science goals based on exposure time estimates and total available observing time. The starshade can be launched
up to 3 years after JWST and rendezvous with the telescope in orbit around L2.
ACCESS (Actively-Corrected Coronagraph for Exoplanet System Studies) develops the science and engineering case for
an investigation of exosolar giant planets, super-earths, exo-earths, and dust/debris fields that would be accessible to a
medium-scale NASA mission. The study begins with the observation that coronagraph architectures of all types (other
than the external occulter) call for an exceptionally stable telescope and spacecraft, as well as active wavefront
correction with one or more deformable mirrors (DMs). During the study, the Lyot, shaped pupil, PIAA, and a number
of other coronagraph architectures will all be evaluated on a level playing field that considers science capability
(including contrast at the inner working angle (IWA), throughput efficiency, and spectral bandwidth), engineering
readiness (including maturity of technology, instrument complexity, and sensitivity to wavefront errors), and mission
cost so that a preferred coronagraph architecture can be selected and developed for a medium-class mission.
For the past several years NASA has been developing the Terrestrial Planet Finder Coronagraph (TPF-C), a space based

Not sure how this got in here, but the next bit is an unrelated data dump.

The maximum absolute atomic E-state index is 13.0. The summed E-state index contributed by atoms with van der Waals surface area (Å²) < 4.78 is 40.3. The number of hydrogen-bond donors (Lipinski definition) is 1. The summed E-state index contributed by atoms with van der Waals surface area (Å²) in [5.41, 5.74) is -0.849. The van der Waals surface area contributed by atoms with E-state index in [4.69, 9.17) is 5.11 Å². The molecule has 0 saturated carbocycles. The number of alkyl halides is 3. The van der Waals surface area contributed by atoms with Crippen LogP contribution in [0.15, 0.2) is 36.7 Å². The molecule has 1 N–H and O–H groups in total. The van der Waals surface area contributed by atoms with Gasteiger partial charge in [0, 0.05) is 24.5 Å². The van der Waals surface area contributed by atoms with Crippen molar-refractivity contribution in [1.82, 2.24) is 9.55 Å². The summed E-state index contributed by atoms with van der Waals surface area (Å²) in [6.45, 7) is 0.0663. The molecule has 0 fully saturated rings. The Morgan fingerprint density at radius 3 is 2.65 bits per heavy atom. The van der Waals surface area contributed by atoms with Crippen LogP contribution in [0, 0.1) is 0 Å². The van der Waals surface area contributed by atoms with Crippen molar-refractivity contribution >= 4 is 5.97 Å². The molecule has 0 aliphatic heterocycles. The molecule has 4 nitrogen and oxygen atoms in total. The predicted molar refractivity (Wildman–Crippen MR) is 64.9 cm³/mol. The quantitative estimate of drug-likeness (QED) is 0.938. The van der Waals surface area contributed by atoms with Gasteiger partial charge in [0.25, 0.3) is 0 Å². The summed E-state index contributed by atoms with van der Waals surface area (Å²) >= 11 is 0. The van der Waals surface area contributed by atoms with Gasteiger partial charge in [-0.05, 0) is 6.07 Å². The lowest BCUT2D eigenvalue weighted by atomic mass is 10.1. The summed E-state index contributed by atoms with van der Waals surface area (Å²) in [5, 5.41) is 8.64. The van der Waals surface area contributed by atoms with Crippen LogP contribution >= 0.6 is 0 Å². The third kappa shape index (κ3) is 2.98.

telescope mission to look for Earth-like extra-solar planets. By evaluating the cumulative number of habitable zones
observable with a given observation sequence (completeness) we test the relative merits of the baseline 8-m telescope
design and smaller (2.5 - 4 m), less capable TPF-C designs based on various coronagraph technologies as well as
The Terrestrial Planet Finder Coronagraph (TPF-C) is a deep space mission designed to detect and characterize Earth-like planets around nearby stars. TPF-C will be able to search for signs of life on these planets. TPF-C will use spectroscopy to measure basic properties including the presence of water or oxygen in the atmosphere, powerful signatures in the search for habitable worlds. This capability to characterize planets is what allows TPF-C to transcend other astronomy projects and become an historical endeavor on a par with the discovery voyages of the great navigators.
Recent advances in deformable mirror technology for correcting wavefront errors and in pupil shapes and masks for coronagraphic suppression of diffracted starlight enable a powerful approach to detecting extrasolar planets in reflected (scattered) starlight at visible wavelengths. We discuss the planet-finding performance of Hubble-like telescopes using these technical advances. A telescope of aperture of at least 4 meters could accomplish the goals of the Terrestrial Planet Finder (TPF) mission. The '4mTPF' detects an Earth around a Sun at five parsecs in about one hour of integration time. It finds molecular oxygen, ozone, water vapor, the 'red edge' of chlorophyll-containing land-plant leaves, and the total atmospheric column density -- all in forty hours or less. The 4mTPF has a strong science program of discovery and characterization of extrasolar planets and planetary systems, including other worlds like Earth. With other astronomical instruments sharing the focal plane, the 4mTPF could also continue and expand the general program of astronomical research of the Hubble Space Telescope.